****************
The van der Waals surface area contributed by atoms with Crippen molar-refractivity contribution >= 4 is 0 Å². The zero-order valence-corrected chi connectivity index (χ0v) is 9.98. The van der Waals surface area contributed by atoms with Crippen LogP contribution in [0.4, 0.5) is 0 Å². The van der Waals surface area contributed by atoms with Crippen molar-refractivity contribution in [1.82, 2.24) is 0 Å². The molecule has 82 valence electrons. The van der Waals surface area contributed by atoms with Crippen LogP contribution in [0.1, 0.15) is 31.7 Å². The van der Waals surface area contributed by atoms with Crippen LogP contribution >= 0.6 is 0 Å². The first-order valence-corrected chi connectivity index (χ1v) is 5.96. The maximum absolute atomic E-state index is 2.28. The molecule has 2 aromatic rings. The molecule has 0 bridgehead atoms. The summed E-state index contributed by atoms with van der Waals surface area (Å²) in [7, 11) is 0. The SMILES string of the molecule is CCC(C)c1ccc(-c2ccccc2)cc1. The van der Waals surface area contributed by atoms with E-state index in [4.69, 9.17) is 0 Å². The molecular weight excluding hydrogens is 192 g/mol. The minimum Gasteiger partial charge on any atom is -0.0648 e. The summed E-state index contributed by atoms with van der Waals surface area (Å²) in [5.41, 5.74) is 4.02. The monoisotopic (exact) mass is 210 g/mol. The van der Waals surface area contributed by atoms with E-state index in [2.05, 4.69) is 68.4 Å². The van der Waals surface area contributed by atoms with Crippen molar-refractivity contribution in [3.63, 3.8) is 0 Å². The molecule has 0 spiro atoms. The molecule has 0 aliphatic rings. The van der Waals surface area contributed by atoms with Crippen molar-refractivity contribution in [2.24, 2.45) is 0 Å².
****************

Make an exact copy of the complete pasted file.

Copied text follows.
The van der Waals surface area contributed by atoms with Crippen molar-refractivity contribution >= 4 is 0 Å². The zero-order valence-corrected chi connectivity index (χ0v) is 9.98. The van der Waals surface area contributed by atoms with Crippen LogP contribution in [0.4, 0.5) is 0 Å². The van der Waals surface area contributed by atoms with Crippen molar-refractivity contribution in [1.82, 2.24) is 0 Å². The molecule has 82 valence electrons. The van der Waals surface area contributed by atoms with Crippen LogP contribution in [0.1, 0.15) is 31.7 Å². The van der Waals surface area contributed by atoms with Crippen LogP contribution >= 0.6 is 0 Å². The first-order valence-corrected chi connectivity index (χ1v) is 5.96. The maximum absolute atomic E-state index is 2.28. The molecule has 2 aromatic rings. The molecule has 0 bridgehead atoms. The summed E-state index contributed by atoms with van der Waals surface area (Å²) in [7, 11) is 0. The SMILES string of the molecule is CCC(C)c1ccc(-c2ccccc2)cc1. The van der Waals surface area contributed by atoms with E-state index in [4.69, 9.17) is 0 Å². The molecular weight excluding hydrogens is 192 g/mol. The minimum Gasteiger partial charge on any atom is -0.0648 e. The summed E-state index contributed by atoms with van der Waals surface area (Å²) in [5.41, 5.74) is 4.02. The monoisotopic (exact) mass is 210 g/mol. The van der Waals surface area contributed by atoms with E-state index in [2.05, 4.69) is 68.4 Å². The van der Waals surface area contributed by atoms with Crippen molar-refractivity contribution in [3.63, 3.8) is 0 Å². The molecule has 0 spiro atoms. The molecule has 0 aliphatic rings. The van der Waals surface area contributed by atoms with Crippen molar-refractivity contribution in [2.24, 2.45) is 0 Å².